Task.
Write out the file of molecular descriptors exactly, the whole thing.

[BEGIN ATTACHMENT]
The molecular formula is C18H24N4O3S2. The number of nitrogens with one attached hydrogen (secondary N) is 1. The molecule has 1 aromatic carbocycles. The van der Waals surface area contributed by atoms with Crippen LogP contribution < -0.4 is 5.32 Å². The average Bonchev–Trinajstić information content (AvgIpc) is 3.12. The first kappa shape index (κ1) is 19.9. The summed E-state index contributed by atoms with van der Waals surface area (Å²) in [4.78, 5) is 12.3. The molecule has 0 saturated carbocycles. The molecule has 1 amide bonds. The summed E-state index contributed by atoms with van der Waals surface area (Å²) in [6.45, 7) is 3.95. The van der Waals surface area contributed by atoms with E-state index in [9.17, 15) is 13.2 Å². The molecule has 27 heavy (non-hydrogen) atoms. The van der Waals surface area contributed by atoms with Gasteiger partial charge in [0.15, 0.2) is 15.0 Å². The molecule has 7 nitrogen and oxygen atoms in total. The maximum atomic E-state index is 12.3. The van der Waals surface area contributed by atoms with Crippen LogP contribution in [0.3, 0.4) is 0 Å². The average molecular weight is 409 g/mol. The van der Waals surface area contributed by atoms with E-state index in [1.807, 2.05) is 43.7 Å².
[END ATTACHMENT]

The molecular formula is C18H24N4O3S2. The number of nitrogens with one attached hydrogen (secondary N) is 1. The molecule has 1 aromatic carbocycles. The van der Waals surface area contributed by atoms with Crippen LogP contribution < -0.4 is 5.32 Å². The average Bonchev–Trinajstić information content (AvgIpc) is 3.12. The first kappa shape index (κ1) is 19.9. The summed E-state index contributed by atoms with van der Waals surface area (Å²) in [4.78, 5) is 12.3. The molecule has 0 saturated carbocycles. The molecule has 1 amide bonds. The summed E-state index contributed by atoms with van der Waals surface area (Å²) in [6.45, 7) is 3.95. The van der Waals surface area contributed by atoms with E-state index in [9.17, 15) is 13.2 Å². The molecule has 27 heavy (non-hydrogen) atoms. The van der Waals surface area contributed by atoms with Gasteiger partial charge in [0.15, 0.2) is 15.0 Å². The molecule has 7 nitrogen and oxygen atoms in total. The maximum atomic E-state index is 12.3. The van der Waals surface area contributed by atoms with Crippen LogP contribution in [0.3, 0.4) is 0 Å². The average molecular weight is 409 g/mol. The van der Waals surface area contributed by atoms with E-state index in [1.807, 2.05) is 43.7 Å².